Socioeconomic deprivation is stalling improvements in outcomes for multiple myeloma patients in New Zealand, especially those from Maori and Pacific Island backgrounds.
An analysis of cases from the New Zealand Cancer Registry between January 2004 and December 2016 confirmed the incidence of multiple myeloma is increasing.
The age-standardized incidence rate (ASIR) increased from 4.01 per 100,000 in 2004 to 5.28 per 100,000 in 2016.
Differences in ASIR were noted between ethnic groups, with Pacific Islanders having the highest rate at 10.1 per 100,000 and Asians having the lowest rate at 3.5 per 100,000.
The proportions of Maori and Pacific Islanders with myeloma were substantially higher at higher levels of socioeconomic deprivation (37% of registrants in deciles 9/10 compared with 5% in deciles 1/2).
The study, published in the British Journal of Hematology, also found overall survival increased over the study period and particularly in the period since public funding of bortezomib in 2011.
Median OS improved from 38.1 months pre-bortezomib to 50.7 months for those diagnosed in the bortezomib era.
However the benefits of new anti-myeloma treatments have not flowed through to all patients, despite New Zealand’s relatively universal access to medicines.
“The most deprived groups (deciles 9/10) had an inferior 3-year OS compared to others (0.57 vs. 0.63; P = 0.026) and experienced no improvement in survival following the funding of bortezomib, despite similar uptake of first line bortezomib (50% of patients within 14 days of registration; 95% CI 46%, 51%; P = 0.57) and mean cumulative dosage (65.5 mg vs. 71.4 mg; P = 0.75),” the study said.
The study added that the variation in survival between ethnic groups was primarily driven by differences in socioeconomic deprivation.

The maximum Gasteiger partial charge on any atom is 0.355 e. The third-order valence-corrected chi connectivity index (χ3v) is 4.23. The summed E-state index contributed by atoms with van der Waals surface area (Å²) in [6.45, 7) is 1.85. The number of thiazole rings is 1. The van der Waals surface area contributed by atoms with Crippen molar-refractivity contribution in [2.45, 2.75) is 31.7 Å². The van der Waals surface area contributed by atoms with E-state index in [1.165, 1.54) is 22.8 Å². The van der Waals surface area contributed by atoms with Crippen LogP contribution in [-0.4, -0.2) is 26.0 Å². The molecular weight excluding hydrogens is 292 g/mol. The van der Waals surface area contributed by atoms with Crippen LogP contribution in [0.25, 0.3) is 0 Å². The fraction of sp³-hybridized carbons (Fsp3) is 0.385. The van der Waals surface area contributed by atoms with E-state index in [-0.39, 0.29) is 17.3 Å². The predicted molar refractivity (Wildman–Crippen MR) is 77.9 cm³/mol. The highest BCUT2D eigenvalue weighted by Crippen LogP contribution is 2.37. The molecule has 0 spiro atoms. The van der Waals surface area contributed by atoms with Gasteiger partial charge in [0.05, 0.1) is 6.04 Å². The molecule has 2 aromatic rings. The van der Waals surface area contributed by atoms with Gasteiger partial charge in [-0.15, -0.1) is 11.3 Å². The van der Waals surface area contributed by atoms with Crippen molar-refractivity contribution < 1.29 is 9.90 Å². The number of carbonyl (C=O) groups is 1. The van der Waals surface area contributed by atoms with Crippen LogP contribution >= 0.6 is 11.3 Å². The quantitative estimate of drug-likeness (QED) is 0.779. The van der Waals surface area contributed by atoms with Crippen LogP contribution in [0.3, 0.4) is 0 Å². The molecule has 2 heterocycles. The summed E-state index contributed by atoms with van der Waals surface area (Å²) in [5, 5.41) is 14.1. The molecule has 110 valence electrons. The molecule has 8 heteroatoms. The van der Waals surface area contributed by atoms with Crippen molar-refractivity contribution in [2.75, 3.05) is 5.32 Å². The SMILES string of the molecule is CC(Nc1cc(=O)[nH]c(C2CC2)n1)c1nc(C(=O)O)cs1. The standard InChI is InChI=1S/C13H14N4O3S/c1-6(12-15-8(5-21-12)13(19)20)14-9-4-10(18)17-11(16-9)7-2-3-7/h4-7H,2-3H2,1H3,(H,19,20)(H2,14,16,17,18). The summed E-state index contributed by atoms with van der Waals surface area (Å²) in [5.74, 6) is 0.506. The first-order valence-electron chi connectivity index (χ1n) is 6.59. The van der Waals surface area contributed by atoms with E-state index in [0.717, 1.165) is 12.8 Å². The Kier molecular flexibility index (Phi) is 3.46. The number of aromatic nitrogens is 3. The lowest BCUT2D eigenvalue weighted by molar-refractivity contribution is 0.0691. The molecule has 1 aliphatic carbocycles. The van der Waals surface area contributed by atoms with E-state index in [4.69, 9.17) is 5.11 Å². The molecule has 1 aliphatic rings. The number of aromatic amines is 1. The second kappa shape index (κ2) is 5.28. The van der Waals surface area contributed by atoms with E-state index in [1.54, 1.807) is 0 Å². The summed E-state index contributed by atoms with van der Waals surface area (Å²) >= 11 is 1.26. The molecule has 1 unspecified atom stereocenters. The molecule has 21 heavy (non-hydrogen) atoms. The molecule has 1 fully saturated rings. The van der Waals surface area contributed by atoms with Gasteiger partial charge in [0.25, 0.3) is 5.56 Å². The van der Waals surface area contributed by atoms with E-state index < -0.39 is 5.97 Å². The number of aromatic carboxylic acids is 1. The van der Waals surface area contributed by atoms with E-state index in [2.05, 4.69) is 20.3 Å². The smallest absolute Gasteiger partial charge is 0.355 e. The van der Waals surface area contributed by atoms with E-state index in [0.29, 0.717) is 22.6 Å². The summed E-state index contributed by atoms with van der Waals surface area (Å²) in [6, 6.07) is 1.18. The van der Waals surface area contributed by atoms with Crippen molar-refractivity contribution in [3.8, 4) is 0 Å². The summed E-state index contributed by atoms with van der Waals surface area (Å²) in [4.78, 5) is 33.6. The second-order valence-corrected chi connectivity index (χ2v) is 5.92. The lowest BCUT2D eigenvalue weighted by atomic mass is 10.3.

Dr Henry Chan, consultant haematologist with the Waitematā District Health Board and the University of Auckland, told the limbic that there were simple strategies to help patients access the benefits of therapy.
He said issues such as turning up to appointments could be resolved with some forethought.
“For example, bortezomib is usually given as a weekly injection. There are people working on, for example, to have the bortezomib given at home where we send a district nurse to go to someone’s house or patients take the extra supply and do it themselves rather than coming all the way into hospital.”
He said such strategies could be relatively cheap compared to the costs of the medicine.
“These drugs are available and they are changing patients’ outcomes but at the same time, from a systems point of view, we do need to do some simple things to make it more accessible to patients.”
“If the government has the intention of giving this drug and improving outcomes for the population, then I think it is also important to make sure everyone has equal access to the drugs – not just making it free and allowing clinicians to prescribe it – but doing whatever is possible to remove barriers to access.”